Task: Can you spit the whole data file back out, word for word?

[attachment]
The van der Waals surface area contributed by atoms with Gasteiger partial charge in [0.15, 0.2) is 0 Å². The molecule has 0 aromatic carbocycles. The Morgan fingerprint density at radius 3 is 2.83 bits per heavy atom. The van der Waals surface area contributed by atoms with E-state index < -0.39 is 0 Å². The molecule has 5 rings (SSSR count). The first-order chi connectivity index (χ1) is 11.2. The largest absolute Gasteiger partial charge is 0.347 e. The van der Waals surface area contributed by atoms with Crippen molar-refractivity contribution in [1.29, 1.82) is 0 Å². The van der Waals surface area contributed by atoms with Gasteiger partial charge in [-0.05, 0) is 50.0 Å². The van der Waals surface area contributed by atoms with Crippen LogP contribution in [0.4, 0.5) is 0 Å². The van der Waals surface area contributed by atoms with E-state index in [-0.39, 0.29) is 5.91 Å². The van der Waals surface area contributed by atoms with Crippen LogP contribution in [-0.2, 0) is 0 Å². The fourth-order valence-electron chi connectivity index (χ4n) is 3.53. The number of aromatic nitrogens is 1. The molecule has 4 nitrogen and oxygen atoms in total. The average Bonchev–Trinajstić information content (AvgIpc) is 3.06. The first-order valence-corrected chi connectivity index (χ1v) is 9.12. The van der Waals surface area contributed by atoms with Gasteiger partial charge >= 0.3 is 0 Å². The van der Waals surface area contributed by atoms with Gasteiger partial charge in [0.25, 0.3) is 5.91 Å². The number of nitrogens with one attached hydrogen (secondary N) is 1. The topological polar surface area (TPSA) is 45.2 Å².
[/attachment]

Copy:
The van der Waals surface area contributed by atoms with Gasteiger partial charge in [0.15, 0.2) is 0 Å². The molecule has 0 aromatic carbocycles. The Morgan fingerprint density at radius 3 is 2.83 bits per heavy atom. The van der Waals surface area contributed by atoms with E-state index < -0.39 is 0 Å². The molecule has 5 rings (SSSR count). The first-order chi connectivity index (χ1) is 11.2. The largest absolute Gasteiger partial charge is 0.347 e. The van der Waals surface area contributed by atoms with Crippen molar-refractivity contribution in [1.29, 1.82) is 0 Å². The van der Waals surface area contributed by atoms with Gasteiger partial charge in [-0.05, 0) is 50.0 Å². The van der Waals surface area contributed by atoms with Crippen LogP contribution in [0.4, 0.5) is 0 Å². The van der Waals surface area contributed by atoms with E-state index in [-0.39, 0.29) is 5.91 Å². The van der Waals surface area contributed by atoms with Crippen LogP contribution in [-0.2, 0) is 0 Å². The fourth-order valence-electron chi connectivity index (χ4n) is 3.53. The number of aromatic nitrogens is 1. The molecule has 4 nitrogen and oxygen atoms in total. The average Bonchev–Trinajstić information content (AvgIpc) is 3.06. The first-order valence-corrected chi connectivity index (χ1v) is 9.12. The van der Waals surface area contributed by atoms with Gasteiger partial charge >= 0.3 is 0 Å². The van der Waals surface area contributed by atoms with Gasteiger partial charge in [0.25, 0.3) is 5.91 Å². The number of nitrogens with one attached hydrogen (secondary N) is 1. The topological polar surface area (TPSA) is 45.2 Å².